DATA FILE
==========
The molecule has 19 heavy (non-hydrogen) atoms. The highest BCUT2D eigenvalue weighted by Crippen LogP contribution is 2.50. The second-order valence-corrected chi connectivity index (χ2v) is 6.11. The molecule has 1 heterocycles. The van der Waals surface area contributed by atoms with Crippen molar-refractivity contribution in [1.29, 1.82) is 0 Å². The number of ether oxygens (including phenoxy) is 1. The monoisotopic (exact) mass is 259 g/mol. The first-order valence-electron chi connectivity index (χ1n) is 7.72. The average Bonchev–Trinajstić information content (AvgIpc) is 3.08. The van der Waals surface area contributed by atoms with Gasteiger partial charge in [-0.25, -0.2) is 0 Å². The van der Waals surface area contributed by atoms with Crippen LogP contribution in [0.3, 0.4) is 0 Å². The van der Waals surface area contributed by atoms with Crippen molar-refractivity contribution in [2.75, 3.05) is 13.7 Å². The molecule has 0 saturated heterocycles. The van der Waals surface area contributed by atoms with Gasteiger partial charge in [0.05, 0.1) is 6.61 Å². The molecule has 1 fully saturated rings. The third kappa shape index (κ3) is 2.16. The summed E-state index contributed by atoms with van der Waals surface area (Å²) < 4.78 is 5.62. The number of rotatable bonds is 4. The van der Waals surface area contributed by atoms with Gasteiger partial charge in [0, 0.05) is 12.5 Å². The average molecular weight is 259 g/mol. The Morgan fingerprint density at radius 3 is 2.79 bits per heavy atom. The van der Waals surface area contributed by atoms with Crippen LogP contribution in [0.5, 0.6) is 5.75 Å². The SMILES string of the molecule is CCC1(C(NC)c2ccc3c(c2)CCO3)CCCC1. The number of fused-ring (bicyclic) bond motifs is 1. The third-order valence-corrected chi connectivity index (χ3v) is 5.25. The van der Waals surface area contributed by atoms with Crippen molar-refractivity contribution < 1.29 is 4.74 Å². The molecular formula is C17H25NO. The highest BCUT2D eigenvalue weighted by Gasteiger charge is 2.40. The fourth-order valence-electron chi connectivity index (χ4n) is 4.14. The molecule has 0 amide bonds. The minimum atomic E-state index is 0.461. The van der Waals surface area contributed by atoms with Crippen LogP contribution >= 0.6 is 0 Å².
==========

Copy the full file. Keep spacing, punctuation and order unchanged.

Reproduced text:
The molecule has 19 heavy (non-hydrogen) atoms. The highest BCUT2D eigenvalue weighted by Crippen LogP contribution is 2.50. The second-order valence-corrected chi connectivity index (χ2v) is 6.11. The molecule has 1 heterocycles. The van der Waals surface area contributed by atoms with Crippen molar-refractivity contribution in [1.29, 1.82) is 0 Å². The number of ether oxygens (including phenoxy) is 1. The monoisotopic (exact) mass is 259 g/mol. The first-order valence-electron chi connectivity index (χ1n) is 7.72. The average Bonchev–Trinajstić information content (AvgIpc) is 3.08. The van der Waals surface area contributed by atoms with Gasteiger partial charge in [-0.25, -0.2) is 0 Å². The van der Waals surface area contributed by atoms with Crippen LogP contribution in [0.3, 0.4) is 0 Å². The van der Waals surface area contributed by atoms with Crippen molar-refractivity contribution in [2.75, 3.05) is 13.7 Å². The molecule has 0 saturated heterocycles. The van der Waals surface area contributed by atoms with Gasteiger partial charge in [0.05, 0.1) is 6.61 Å². The molecule has 1 fully saturated rings. The third kappa shape index (κ3) is 2.16. The summed E-state index contributed by atoms with van der Waals surface area (Å²) < 4.78 is 5.62. The number of rotatable bonds is 4. The van der Waals surface area contributed by atoms with Gasteiger partial charge in [0, 0.05) is 12.5 Å². The average molecular weight is 259 g/mol. The Morgan fingerprint density at radius 3 is 2.79 bits per heavy atom. The van der Waals surface area contributed by atoms with Crippen LogP contribution in [0.5, 0.6) is 5.75 Å². The SMILES string of the molecule is CCC1(C(NC)c2ccc3c(c2)CCO3)CCCC1. The number of fused-ring (bicyclic) bond motifs is 1. The third-order valence-corrected chi connectivity index (χ3v) is 5.25. The van der Waals surface area contributed by atoms with Crippen molar-refractivity contribution < 1.29 is 4.74 Å². The molecular formula is C17H25NO. The highest BCUT2D eigenvalue weighted by Gasteiger charge is 2.40. The fourth-order valence-electron chi connectivity index (χ4n) is 4.14. The molecule has 0 amide bonds. The minimum atomic E-state index is 0.461. The van der Waals surface area contributed by atoms with Crippen LogP contribution >= 0.6 is 0 Å².